Earth science and climate


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Photo by Catalina Martin-Chico/Panos Pictures

Essay/
Archaeology
The deep Anthropocene

A revolution in archaeology has exposed the extraordinary extent of human influence over our planet’s past and its future

Lucas Stephens, Erle Ellis & Dorian Fuller

Deep into the unknown; a 3 foot diameter hydrothermal vent at the Von Damm vent site. Photo courtesy NOAA

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Biology
Earth’s aliens

Alien lifeforms might be living right under our noses, but how can we find them if we don’t know what we’re looking for?

Sarah Scoles

Camponotus ants alongside plant-eating bugs on a cocoa plant in Ghana. All photos by David Hughes

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Ecology and environmental sciences
Ant farm

History tells us that plant diseases cause famines, pestilence and war. Now one is coming for our chocolate

Ed Yong

A scanning electron microscope image shows a nematode in biofilm (blue), in its natural deep-subsurface habitat. The scale bar is 20 micrometres (μm) long. All images courtesy Gaetan Borgonie

Essay/
Earth science and climate
Life goes deeper

The Earth is not a solid mass of rock: its hot, dark, fractured subsurface is home to weird and wonderful life forms

Gaetan Borgonie & Maggie Lau

The Serengeti National Park. Photo by Medford Taylor/National Geographic

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Earth science and climate
Half-Earth

Half of the Earth’s surface and seas must be dedicated to the conservation of nature, or humanity will have no future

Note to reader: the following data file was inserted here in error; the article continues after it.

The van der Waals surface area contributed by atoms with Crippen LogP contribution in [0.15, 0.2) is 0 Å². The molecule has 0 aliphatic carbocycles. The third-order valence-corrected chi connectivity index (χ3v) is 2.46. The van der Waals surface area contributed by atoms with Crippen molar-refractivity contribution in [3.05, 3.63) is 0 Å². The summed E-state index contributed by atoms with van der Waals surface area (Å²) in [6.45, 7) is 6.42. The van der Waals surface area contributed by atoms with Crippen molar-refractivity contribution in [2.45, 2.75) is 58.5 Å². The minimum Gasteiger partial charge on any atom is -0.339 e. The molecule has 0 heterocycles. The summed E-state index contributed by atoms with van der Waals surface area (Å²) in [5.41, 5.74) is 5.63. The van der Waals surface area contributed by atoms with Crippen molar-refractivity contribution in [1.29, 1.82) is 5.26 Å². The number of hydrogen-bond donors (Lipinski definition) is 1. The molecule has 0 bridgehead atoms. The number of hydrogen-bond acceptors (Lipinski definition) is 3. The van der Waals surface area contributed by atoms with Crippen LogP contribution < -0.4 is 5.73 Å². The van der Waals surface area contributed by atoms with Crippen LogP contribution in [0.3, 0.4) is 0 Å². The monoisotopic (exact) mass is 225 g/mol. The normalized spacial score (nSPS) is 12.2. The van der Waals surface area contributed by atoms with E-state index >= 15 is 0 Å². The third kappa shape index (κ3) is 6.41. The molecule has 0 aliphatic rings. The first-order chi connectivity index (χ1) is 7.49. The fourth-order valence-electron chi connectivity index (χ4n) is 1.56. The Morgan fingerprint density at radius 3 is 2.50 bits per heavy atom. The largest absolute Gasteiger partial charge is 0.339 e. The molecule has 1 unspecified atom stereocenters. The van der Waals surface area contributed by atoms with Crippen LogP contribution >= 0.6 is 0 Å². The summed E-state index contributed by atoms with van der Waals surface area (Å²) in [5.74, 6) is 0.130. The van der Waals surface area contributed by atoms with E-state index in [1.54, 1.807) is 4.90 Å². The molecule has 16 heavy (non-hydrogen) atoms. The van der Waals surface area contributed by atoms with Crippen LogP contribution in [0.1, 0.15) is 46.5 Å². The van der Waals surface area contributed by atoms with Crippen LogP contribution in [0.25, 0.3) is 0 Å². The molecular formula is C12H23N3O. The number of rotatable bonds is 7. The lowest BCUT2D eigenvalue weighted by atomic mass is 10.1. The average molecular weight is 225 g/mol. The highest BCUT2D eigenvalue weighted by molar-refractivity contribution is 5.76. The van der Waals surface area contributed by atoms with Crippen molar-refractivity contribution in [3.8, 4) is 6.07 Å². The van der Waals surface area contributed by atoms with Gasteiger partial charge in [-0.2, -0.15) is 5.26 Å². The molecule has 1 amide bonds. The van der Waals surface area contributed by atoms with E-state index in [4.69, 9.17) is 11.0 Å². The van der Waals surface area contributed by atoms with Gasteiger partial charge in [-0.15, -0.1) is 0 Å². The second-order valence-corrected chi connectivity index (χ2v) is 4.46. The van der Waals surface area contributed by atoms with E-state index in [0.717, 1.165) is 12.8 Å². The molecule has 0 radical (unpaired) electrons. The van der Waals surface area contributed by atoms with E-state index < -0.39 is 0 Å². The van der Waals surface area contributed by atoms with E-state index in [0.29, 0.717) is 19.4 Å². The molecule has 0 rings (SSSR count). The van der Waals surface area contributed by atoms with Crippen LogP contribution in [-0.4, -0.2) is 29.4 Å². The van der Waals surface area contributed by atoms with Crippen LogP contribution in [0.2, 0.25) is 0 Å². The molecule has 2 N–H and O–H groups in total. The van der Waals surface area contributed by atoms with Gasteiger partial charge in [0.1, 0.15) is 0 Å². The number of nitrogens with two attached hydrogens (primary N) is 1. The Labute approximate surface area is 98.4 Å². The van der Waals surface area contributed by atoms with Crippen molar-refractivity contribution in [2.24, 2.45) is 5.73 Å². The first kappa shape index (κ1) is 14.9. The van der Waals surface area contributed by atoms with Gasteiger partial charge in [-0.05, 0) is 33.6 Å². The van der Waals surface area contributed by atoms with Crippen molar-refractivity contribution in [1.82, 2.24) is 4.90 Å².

Edward O Wilson

A gas flare is seen at an oil well site on 26 July 2013 outside Williston, North Dakota. Photo by Andrew Burton/Getty

Essay/
Earth science and climate
The fire age

We can melt ice sheets and cook landscapes. When humans made fire, they made themselves and their planet too

Stephen J Pyne

Photo courtesy NASA

Essay/
Earth science and climate
Middle Earth

The Equator once marked the edge of the civilised world. If we put it at the centre, we might see our place in the heavens

Kurt Hollander

Carpobrotus glaucescens, a halophyte. Photo courtesy Tony Rodd/Flickr

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Earth science and climate
Enter halophytes

We are running out of land for traditional agriculture. Time to figure out what saltwater plants can do for us

Mark Anderson

Photo by Ralph Lee Hopkins/National Geographic

Essay/
Deep time
Welcome to Terra Sapiens

Humans have been altering Earth for millennia, but only now are we wise to what we’re doing. How will we use that wisdom?

David Grinspoon

Stromatolites at Hamelin Pool, Shark Bay, Western Australia. Photo by Ben Cordia/Wikipedia

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Earth science and climate
The shape of life

The ancient Earth was profoundly alien. How do we distinguish between the living and non-living in the fossil record?

Sophia Roosth

Potential impacter? A single frame Rosetta navigation camera image of Comet 67P taken on 15 April 2015 from a distance of 162 km. The crescent phase has been rendered in false colours. Photo courtesy ESA/Rosetta/NAVCAM.

Essay/
Deep time
Laws or comets?

Does history unfold randomly and by chance, or are there underlying patterns and deep connections between its parts?

Walter Alvarez

Mount Fox and Mount Dawson from Asulkan Pass, Selkirk mountain range, British Columbia (1902). Courtesy Library of Congress

Essay/
History of science
How to make mountains

In living memory, geologists believed that the Earth was slowly shrivelling, little guessing how vibrantly alive it truly is

Marcia Bjornerud

Banded iron rock, mineral layers compressed in vibrant colours found in the Hammersley Range, Western Australia. Photo by Mint Images/ Frans Lanting/Getty

Essay/
Biology
Mineral fodder

We may think we are the first organisms to remake the planet, but life has been transforming the earth for aeons

Robert Hazen

A lightning storm over the Taravo Valley on the French island of Corsica, 15 August 2018. Photo by Pascal Pochard Casabianca/Afp/Getty

Essay/
Earth science and climate
Flash!

It ignited life on Earth, propelled evolution, and now signals climate change. Yet what sparks lightning remains a mystery

Sidney Perkowitz